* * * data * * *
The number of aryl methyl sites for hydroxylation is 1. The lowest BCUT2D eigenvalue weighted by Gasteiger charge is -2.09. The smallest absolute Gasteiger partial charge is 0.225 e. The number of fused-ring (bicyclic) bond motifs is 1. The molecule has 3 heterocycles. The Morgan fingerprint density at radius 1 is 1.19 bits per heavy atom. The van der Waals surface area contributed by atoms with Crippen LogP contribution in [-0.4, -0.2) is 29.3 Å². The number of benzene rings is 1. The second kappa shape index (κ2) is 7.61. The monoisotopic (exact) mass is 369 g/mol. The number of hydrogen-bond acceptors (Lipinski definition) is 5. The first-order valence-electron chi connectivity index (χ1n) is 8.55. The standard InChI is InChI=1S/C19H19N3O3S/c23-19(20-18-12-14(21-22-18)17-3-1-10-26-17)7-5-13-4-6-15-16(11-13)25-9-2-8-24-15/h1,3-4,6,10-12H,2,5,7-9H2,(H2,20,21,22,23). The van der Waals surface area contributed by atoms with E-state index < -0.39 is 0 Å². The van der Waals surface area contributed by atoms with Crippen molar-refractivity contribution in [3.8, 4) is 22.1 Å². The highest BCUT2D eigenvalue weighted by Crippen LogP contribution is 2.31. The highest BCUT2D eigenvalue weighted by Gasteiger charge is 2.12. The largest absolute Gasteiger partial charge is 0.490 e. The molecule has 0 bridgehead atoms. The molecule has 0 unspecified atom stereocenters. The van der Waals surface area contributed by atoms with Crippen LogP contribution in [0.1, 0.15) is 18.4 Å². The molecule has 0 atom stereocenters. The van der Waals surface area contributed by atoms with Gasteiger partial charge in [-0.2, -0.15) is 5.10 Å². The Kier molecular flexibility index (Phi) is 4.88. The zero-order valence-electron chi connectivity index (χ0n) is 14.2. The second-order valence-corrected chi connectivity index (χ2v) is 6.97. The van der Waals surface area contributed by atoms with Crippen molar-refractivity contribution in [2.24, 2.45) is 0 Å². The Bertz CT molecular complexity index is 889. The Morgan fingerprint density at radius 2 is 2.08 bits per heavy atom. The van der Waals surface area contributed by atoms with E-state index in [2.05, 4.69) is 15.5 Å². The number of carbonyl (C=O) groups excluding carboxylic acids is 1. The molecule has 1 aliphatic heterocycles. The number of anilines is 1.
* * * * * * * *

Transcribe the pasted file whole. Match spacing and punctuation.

The number of aryl methyl sites for hydroxylation is 1. The lowest BCUT2D eigenvalue weighted by Gasteiger charge is -2.09. The smallest absolute Gasteiger partial charge is 0.225 e. The number of fused-ring (bicyclic) bond motifs is 1. The molecule has 3 heterocycles. The Morgan fingerprint density at radius 1 is 1.19 bits per heavy atom. The van der Waals surface area contributed by atoms with Crippen LogP contribution in [-0.4, -0.2) is 29.3 Å². The number of benzene rings is 1. The second kappa shape index (κ2) is 7.61. The monoisotopic (exact) mass is 369 g/mol. The number of hydrogen-bond acceptors (Lipinski definition) is 5. The first-order valence-electron chi connectivity index (χ1n) is 8.55. The standard InChI is InChI=1S/C19H19N3O3S/c23-19(20-18-12-14(21-22-18)17-3-1-10-26-17)7-5-13-4-6-15-16(11-13)25-9-2-8-24-15/h1,3-4,6,10-12H,2,5,7-9H2,(H2,20,21,22,23). The van der Waals surface area contributed by atoms with E-state index < -0.39 is 0 Å². The van der Waals surface area contributed by atoms with Crippen molar-refractivity contribution in [3.8, 4) is 22.1 Å². The highest BCUT2D eigenvalue weighted by Crippen LogP contribution is 2.31. The highest BCUT2D eigenvalue weighted by Gasteiger charge is 2.12. The largest absolute Gasteiger partial charge is 0.490 e. The molecule has 0 bridgehead atoms. The molecule has 0 unspecified atom stereocenters. The van der Waals surface area contributed by atoms with Crippen LogP contribution in [0.1, 0.15) is 18.4 Å². The molecule has 0 atom stereocenters. The van der Waals surface area contributed by atoms with Gasteiger partial charge in [-0.2, -0.15) is 5.10 Å². The Kier molecular flexibility index (Phi) is 4.88. The zero-order valence-electron chi connectivity index (χ0n) is 14.2. The second-order valence-corrected chi connectivity index (χ2v) is 6.97. The van der Waals surface area contributed by atoms with Crippen molar-refractivity contribution in [2.24, 2.45) is 0 Å². The Bertz CT molecular complexity index is 889. The Morgan fingerprint density at radius 2 is 2.08 bits per heavy atom. The van der Waals surface area contributed by atoms with E-state index in [2.05, 4.69) is 15.5 Å². The number of carbonyl (C=O) groups excluding carboxylic acids is 1. The molecule has 1 aliphatic heterocycles. The number of anilines is 1.